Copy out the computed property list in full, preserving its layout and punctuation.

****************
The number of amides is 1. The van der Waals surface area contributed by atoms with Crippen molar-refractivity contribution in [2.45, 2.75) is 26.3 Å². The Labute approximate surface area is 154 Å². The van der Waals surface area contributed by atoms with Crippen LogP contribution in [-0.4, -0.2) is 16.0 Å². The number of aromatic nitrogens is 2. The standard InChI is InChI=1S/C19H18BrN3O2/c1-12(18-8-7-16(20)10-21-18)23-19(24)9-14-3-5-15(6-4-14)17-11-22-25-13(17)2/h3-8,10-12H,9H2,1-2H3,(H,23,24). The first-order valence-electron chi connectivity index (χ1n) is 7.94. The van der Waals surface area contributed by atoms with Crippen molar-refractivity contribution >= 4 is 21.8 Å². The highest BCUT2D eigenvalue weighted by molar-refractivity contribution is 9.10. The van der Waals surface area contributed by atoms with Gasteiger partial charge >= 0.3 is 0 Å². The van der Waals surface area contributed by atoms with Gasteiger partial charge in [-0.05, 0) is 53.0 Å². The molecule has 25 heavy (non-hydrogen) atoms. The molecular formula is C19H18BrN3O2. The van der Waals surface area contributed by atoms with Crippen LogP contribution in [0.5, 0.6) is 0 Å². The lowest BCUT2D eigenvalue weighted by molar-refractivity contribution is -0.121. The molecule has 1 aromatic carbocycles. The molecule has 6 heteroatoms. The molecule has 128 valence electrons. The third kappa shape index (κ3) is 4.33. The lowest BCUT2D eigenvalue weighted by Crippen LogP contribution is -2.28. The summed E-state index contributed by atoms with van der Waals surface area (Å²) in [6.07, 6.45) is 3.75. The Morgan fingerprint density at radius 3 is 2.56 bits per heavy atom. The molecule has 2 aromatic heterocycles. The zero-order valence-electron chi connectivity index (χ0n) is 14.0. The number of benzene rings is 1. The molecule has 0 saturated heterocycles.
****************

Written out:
The number of amides is 1. The van der Waals surface area contributed by atoms with Crippen molar-refractivity contribution in [2.45, 2.75) is 26.3 Å². The Labute approximate surface area is 154 Å². The van der Waals surface area contributed by atoms with Crippen LogP contribution in [-0.4, -0.2) is 16.0 Å². The number of aromatic nitrogens is 2. The standard InChI is InChI=1S/C19H18BrN3O2/c1-12(18-8-7-16(20)10-21-18)23-19(24)9-14-3-5-15(6-4-14)17-11-22-25-13(17)2/h3-8,10-12H,9H2,1-2H3,(H,23,24). The first-order valence-electron chi connectivity index (χ1n) is 7.94. The van der Waals surface area contributed by atoms with Crippen molar-refractivity contribution >= 4 is 21.8 Å². The highest BCUT2D eigenvalue weighted by molar-refractivity contribution is 9.10. The van der Waals surface area contributed by atoms with Gasteiger partial charge >= 0.3 is 0 Å². The van der Waals surface area contributed by atoms with Gasteiger partial charge in [-0.05, 0) is 53.0 Å². The molecule has 25 heavy (non-hydrogen) atoms. The molecular formula is C19H18BrN3O2. The van der Waals surface area contributed by atoms with Crippen LogP contribution in [0.5, 0.6) is 0 Å². The lowest BCUT2D eigenvalue weighted by molar-refractivity contribution is -0.121. The molecule has 1 aromatic carbocycles. The molecule has 6 heteroatoms. The molecule has 128 valence electrons. The third kappa shape index (κ3) is 4.33. The lowest BCUT2D eigenvalue weighted by Crippen LogP contribution is -2.28. The summed E-state index contributed by atoms with van der Waals surface area (Å²) in [6.07, 6.45) is 3.75. The Morgan fingerprint density at radius 3 is 2.56 bits per heavy atom. The molecule has 2 aromatic heterocycles. The zero-order valence-electron chi connectivity index (χ0n) is 14.0. The number of benzene rings is 1. The molecule has 0 saturated heterocycles.